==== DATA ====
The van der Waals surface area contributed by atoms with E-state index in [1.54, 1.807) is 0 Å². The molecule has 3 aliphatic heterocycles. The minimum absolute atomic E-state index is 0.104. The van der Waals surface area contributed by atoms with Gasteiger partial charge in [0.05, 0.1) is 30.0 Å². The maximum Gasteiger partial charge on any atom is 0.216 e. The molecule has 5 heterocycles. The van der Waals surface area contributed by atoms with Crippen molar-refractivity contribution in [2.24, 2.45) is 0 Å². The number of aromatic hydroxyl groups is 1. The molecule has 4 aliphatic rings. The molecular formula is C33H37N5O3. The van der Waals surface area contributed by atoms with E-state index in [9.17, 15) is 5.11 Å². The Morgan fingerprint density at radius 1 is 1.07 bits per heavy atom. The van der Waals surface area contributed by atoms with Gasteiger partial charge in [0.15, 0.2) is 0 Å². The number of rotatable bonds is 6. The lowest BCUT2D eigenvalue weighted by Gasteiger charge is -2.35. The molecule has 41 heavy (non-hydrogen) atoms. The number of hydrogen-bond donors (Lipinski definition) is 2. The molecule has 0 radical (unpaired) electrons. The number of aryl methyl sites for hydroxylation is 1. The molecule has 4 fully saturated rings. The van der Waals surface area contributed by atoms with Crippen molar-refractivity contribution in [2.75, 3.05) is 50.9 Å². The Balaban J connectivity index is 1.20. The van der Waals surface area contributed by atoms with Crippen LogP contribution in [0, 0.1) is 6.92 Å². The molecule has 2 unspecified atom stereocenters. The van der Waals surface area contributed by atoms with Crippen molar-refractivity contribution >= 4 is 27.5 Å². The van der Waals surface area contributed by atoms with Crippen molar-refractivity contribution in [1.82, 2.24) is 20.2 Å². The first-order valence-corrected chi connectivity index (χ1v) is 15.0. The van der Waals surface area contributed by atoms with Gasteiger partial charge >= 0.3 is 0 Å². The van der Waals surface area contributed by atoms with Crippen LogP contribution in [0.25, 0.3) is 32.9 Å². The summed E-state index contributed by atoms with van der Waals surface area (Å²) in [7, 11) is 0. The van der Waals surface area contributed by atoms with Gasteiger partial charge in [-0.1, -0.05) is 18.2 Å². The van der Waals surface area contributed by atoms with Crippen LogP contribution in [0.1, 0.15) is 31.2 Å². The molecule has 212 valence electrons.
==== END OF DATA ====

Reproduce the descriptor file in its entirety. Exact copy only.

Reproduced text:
The van der Waals surface area contributed by atoms with E-state index in [1.54, 1.807) is 0 Å². The molecule has 3 aliphatic heterocycles. The minimum absolute atomic E-state index is 0.104. The van der Waals surface area contributed by atoms with Gasteiger partial charge in [0.05, 0.1) is 30.0 Å². The maximum Gasteiger partial charge on any atom is 0.216 e. The molecule has 5 heterocycles. The van der Waals surface area contributed by atoms with Crippen molar-refractivity contribution in [2.24, 2.45) is 0 Å². The number of aromatic hydroxyl groups is 1. The molecule has 4 aliphatic rings. The molecular formula is C33H37N5O3. The van der Waals surface area contributed by atoms with E-state index in [9.17, 15) is 5.11 Å². The Morgan fingerprint density at radius 1 is 1.07 bits per heavy atom. The van der Waals surface area contributed by atoms with Gasteiger partial charge in [0.15, 0.2) is 0 Å². The number of rotatable bonds is 6. The lowest BCUT2D eigenvalue weighted by Gasteiger charge is -2.35. The molecule has 41 heavy (non-hydrogen) atoms. The number of hydrogen-bond donors (Lipinski definition) is 2. The molecule has 0 radical (unpaired) electrons. The number of aryl methyl sites for hydroxylation is 1. The molecule has 4 fully saturated rings. The van der Waals surface area contributed by atoms with Crippen molar-refractivity contribution in [2.75, 3.05) is 50.9 Å². The Balaban J connectivity index is 1.20. The van der Waals surface area contributed by atoms with Crippen LogP contribution in [0, 0.1) is 6.92 Å². The molecule has 2 unspecified atom stereocenters. The van der Waals surface area contributed by atoms with Crippen molar-refractivity contribution >= 4 is 27.5 Å². The van der Waals surface area contributed by atoms with Crippen molar-refractivity contribution in [1.82, 2.24) is 20.2 Å². The first-order valence-corrected chi connectivity index (χ1v) is 15.0. The van der Waals surface area contributed by atoms with Gasteiger partial charge >= 0.3 is 0 Å². The van der Waals surface area contributed by atoms with Crippen LogP contribution in [0.25, 0.3) is 32.9 Å². The summed E-state index contributed by atoms with van der Waals surface area (Å²) in [7, 11) is 0. The van der Waals surface area contributed by atoms with Gasteiger partial charge in [-0.1, -0.05) is 18.2 Å². The van der Waals surface area contributed by atoms with Crippen LogP contribution in [0.1, 0.15) is 31.2 Å². The molecule has 212 valence electrons.